The alarm went off right on the dot and I gathered my basketball gear, dressed, and headed out for Beaupre. As I headed through the old neighborhoods the sounds of ethnic music filled the night air. Children were out playing on the sidewalk.
Boys were playing stickball in the middle of the street. Chalk marked their bases. It reminded me of my countless hours of waffle-ball games in the back yard, countless games of homerun derby played until darkness robbed us of another inning. I thought that even these children are oblivious to all that is going on. Or, maybe they are just numb to it all. Who knows what how they really deal with the poverty and the violence that surrounds them, I thought.
I arrived at Beaupre with the second half of the game before ours just starting. Some of the Knight players were sitting with Coach McKay across the way at the bleachers' end. I go over. I glanced around and see a white BMW pull up within 100 feet of the court. The driver's window was powered down and a black hand came out flicking cigarette ashes to the ground.
The Knight players greeted me. I did likewise and took a seat next to Coach McKay.
"How you doin, Coach," I ask?
"O.K.," said Dave. "I hate these late games, though. It makes 6 AM come awful soon. It should be our last late game of the season. I guess I'll make it."
"This game seems to be moving along pretty quickly," I state. We may get started before nine."
"That would be all right with me," Said McKay. "I'd like to get home early."
Coach asked the Knights to start loosening up behind the bleachers with some passing drills he had been working on. They obliged.
As I got up I noticed two other cars, big Lincolns, pulled up behind Motown's Beemer. Eight big men got out; four had long trench coats on and moved to the side of the vehicles closest to the court. I began to sense that something was wrong. This did not look good.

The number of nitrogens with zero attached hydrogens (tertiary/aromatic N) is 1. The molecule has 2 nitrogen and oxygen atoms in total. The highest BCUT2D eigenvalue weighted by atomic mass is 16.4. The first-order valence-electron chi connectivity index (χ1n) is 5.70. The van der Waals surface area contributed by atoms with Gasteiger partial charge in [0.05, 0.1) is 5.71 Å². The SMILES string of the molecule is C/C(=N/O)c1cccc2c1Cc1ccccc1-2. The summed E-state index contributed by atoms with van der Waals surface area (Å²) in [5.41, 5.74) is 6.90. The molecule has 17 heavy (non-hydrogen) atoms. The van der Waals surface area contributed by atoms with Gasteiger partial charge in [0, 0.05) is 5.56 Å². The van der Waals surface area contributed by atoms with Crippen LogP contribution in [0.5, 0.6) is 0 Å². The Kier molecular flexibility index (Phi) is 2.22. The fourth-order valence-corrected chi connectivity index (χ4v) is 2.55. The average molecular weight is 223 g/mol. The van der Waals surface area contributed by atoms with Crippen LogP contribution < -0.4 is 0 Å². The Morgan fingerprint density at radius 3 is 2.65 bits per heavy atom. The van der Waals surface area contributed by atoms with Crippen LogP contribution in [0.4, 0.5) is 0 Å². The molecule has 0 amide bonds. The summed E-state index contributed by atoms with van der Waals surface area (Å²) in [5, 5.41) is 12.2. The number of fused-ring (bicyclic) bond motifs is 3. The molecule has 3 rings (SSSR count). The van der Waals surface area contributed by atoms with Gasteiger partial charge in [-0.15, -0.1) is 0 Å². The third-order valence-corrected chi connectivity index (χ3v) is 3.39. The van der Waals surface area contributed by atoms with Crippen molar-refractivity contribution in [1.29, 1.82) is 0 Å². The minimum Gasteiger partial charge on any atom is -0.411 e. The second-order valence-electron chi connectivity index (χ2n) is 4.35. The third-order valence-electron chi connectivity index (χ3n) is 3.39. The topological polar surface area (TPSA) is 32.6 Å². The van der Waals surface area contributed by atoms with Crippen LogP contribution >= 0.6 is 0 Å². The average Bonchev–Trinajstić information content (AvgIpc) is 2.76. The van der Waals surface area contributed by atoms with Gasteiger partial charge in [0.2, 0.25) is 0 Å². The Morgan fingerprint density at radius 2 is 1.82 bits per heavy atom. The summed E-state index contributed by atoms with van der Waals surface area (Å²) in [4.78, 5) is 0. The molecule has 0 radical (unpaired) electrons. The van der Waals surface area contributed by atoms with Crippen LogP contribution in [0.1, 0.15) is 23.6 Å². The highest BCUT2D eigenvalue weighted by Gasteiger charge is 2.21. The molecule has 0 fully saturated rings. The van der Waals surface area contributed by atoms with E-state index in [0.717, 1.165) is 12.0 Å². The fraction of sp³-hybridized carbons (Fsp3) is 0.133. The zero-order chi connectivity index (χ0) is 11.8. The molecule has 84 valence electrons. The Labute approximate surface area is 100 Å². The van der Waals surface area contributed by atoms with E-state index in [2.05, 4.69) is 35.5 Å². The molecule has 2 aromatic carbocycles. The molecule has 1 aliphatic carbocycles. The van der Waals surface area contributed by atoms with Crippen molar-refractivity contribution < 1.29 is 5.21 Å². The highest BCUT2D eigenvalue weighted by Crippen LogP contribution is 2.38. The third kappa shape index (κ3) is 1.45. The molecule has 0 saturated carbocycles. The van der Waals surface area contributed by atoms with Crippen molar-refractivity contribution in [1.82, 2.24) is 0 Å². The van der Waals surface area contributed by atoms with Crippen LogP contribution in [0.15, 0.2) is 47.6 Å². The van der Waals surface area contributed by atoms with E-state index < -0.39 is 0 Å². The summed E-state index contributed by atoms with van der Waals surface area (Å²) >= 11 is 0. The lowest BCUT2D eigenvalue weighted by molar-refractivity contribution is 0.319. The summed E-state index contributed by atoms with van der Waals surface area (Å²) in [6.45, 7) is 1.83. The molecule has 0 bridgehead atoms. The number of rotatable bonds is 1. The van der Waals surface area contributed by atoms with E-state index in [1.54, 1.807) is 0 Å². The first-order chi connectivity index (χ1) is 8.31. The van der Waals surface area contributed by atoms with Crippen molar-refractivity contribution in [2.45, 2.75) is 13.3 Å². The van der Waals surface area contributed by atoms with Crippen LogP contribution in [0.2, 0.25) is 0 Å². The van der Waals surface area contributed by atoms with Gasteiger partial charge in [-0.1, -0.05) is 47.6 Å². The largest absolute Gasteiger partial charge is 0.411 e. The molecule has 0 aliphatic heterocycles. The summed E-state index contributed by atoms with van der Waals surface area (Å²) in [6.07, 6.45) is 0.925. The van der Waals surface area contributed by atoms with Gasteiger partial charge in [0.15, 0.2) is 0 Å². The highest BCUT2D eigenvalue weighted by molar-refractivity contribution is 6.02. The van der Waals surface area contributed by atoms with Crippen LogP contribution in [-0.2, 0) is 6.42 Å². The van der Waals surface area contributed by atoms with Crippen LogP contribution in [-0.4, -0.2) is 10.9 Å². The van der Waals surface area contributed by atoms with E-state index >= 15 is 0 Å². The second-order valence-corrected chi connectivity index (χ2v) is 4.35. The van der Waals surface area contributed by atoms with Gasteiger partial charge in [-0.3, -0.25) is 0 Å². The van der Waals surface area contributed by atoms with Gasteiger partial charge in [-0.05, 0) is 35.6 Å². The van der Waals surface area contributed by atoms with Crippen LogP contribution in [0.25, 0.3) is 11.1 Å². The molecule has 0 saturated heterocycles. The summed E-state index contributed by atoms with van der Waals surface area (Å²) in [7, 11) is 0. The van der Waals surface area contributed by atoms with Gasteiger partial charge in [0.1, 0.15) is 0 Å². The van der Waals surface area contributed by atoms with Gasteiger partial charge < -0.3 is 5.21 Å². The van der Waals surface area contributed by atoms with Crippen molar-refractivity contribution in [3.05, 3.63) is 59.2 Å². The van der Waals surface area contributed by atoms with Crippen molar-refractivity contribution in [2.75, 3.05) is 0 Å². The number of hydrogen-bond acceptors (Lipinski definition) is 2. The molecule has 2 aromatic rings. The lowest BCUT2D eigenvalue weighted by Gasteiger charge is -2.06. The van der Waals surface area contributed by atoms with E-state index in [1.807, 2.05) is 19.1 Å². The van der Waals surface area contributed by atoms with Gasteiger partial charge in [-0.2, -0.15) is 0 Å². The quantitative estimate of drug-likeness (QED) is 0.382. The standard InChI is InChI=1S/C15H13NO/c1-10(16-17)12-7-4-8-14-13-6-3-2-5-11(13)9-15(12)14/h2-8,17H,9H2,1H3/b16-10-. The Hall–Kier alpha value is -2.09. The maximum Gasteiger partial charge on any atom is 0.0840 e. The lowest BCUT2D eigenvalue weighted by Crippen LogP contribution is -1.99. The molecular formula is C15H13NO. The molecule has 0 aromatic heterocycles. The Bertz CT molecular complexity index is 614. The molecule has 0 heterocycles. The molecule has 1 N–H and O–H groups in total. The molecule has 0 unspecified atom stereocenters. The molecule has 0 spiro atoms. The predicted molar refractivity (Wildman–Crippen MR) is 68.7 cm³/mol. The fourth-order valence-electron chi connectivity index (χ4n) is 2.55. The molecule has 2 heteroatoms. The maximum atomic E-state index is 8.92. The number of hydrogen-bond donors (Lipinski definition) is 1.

I looked across the street and saw Ben's car with the window partially rolled down. No sooner did I turn around than I heard the sound of what appeared to be fire crackers. Crack, Crack, Crack, Crack. The sound of screams filled the night air as people began running in every direction. Crack, crack, crack, crack. There appeared to by hundreds of shot by now filling the court.
I turned to see the four men in long coats with automatic rifles, M16's I thought. Two had dropped their magazines to the ground and were inserting new clips.
People were littering the court, lying in pain, screaming, blood seemed to be everywhere. Six players were down as well as fifteen to twenty spectators. I spotted Esther and Dwight trying frantically to get Dwight's tricycle unstuck from the bleacher corner rail. I ran toward them.
"Esther," I shouted at the top of my lungs! Leave it! Get down," I yelled! "Get down!"
Within a split second I felt sharp pains in both of my legs as I crumpled to the pavement. On my way down sharp pains entered both shoulder blades and my lower back. I hit the asphalt hard, like I had been tackled by a 300 pound lineman from behind, breaking the cheekbone to the right of my nose. The pain was immense. God, did it hurt. I tried to raise myself up, but I couldn't. My thigh bones had to be shattered by the 5.62mm rounds that sped through my legs. I tried to drag myself with my arms but the pain from my shoulders was too great. I just laid there with my left cheek against to pavement watching people still running for their lives. The level of screaming seemed loud or louder than any cheering crowd I had ever heard at any big game.
The pain was getting even more unbearable and then I saw two feet walk right up to my side. I looked up to barely make out a shape on some man with a long coat.